ViewPoints: Does Roche's biosimilar math add up?
In fairness to Roche, it has never shied away from acknowledging the threat - now a reality - of biosimilar competition. The counter point is its argument that new launches will allow revenues to grow through this headwind. On Thursday, the company said fourth-quarter results show its numbers add up.
Combined sales of nine newer products - those launched since 2012 - stood at around $1.75 billion in the fourth quarter. Annualising at $7 billion, this revenue will more than offset anticipated biosimilar erosion to the Avastin, Herceptin and Rituxan oncology franchises, says Roche.
The bigger picture
These metrics will be stress-tested in 2018, when Roche expects group sales (including its diagnostics division) to "grow in the stable to low single-digit range." An outlook that Bernstein analysts described as "a bit weak," while those at Morgan Stanley said it is at the low end of expectations.
Roche is confident that revenue from new products will increase thanks to organic growth, regional approvals and line extensions, plus the recent launch of Hemlibra in the US. Nevertheless, a 25-percent decline in Rituxan oncology sales during the fourth quarter in the EU - where biosimilar competition has launched - was worse than analysts had expected.
CEO Severin Schwan said Roche has been both "aggressive," and "realistic," in modelling biosimilar erosion, but conceded he had greater confidence in the company's forecasts for its growth driver brands.
On this front, Roche must be particularly impressed with the multiple sclerosis treatment Ocrevus, which has gained an approximate 5 percent share of the US market just nine months post-launch, posting 2017 sales of $935 million. Equally impressive, around 70 percent of MS physicians have reportedly prescribed Ocrevus at least once, the company said - see Physician Views Poll Results: One product dominates our multiple sclerosis benchmarking poll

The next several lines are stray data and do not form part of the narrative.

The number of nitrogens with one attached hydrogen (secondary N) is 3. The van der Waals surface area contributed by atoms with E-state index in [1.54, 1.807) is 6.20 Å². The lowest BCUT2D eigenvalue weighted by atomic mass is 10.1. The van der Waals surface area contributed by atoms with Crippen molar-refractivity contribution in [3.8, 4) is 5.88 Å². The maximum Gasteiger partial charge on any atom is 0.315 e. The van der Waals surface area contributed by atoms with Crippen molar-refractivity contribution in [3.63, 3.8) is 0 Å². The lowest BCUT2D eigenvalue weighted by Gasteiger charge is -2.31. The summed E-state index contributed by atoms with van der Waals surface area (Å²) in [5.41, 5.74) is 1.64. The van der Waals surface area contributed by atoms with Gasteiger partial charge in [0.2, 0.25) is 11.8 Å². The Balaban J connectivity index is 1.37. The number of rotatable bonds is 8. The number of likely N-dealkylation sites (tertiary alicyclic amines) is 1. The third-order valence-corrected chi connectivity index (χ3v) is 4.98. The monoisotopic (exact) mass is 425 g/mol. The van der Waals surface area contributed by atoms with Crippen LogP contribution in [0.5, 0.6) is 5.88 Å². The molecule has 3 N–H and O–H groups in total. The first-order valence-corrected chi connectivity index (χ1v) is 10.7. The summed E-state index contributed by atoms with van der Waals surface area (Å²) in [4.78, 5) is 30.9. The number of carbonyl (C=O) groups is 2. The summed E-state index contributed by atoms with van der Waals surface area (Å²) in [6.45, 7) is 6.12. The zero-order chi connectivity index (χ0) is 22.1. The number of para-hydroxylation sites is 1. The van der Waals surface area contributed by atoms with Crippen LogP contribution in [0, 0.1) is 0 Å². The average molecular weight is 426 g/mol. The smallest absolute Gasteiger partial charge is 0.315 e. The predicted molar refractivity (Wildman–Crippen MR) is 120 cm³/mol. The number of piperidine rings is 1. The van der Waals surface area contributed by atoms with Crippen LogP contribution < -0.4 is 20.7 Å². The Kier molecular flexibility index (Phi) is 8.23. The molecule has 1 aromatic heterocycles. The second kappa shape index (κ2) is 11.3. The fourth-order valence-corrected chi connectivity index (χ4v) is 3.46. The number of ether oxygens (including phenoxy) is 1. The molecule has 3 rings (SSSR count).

In 2018, investors will be looking for this performance to continue, watching how effectively Hemlibra launches in the market for haemophilia A in patients with inhibitors to factor replacement therapy and watching for evidence to suggest that Roche's PD-L1 inhibitor Tecentriq can be a key player in the first-line non-small-cell lung cancer market.
Roche faces a "tug of war" between new revenues from recent launches and erosion to core brands due to biosimilar competition, says Bernstein analyst Tim Anderson. It promises to be quite a struggle; while Roche maintains its status as a best-in-class R&D organisation, between Avastin, Herceptin and Rituxan, around 40 percent of the company's pharma revenues are exposed to biosimilar erosion. A critical challenge, adds Anderson, is that the magnitude and duration of this threat is difficult to forecast.
This puts additional onus on Roche's pipeline to churn out novel assets. Award of 19 breakthrough designations from the FDA is evidence to show that Roche typically delivers "more than incremental advances," argues pharma head Daniel O'Day. He also suggests that no other company has been in a position to grow through such a large 'patent cliff' with innovative drug launches.
There will, of course, be setbacks; Roche also confirmed last week it is scrapping a number of drug candidates it acquired through the purchase of Seragon Pharmaceuticals and has also discarded lampalizumab, which had previously been developed for geographic atrophy and considered a potential blockbuster.
But just as the biosimilar threat cannot be swept under the carpet, Roche's R&D prowess versus its peers cannot be dismissed. At the ASH annual meeting in December, Roche pulled a rabbit from the hat with impressive data for the anti-CD79b antibody drug conjugate polatuzumab in diffuse large B-cell lymphoma (DLBCL).
For all the excitement around CAR-T therapies (a segment Roche is conspicuously absent from), polatuzumab may offer similar efficacy and much more convenient administration to this modality in DLBCL patients, Roche argues.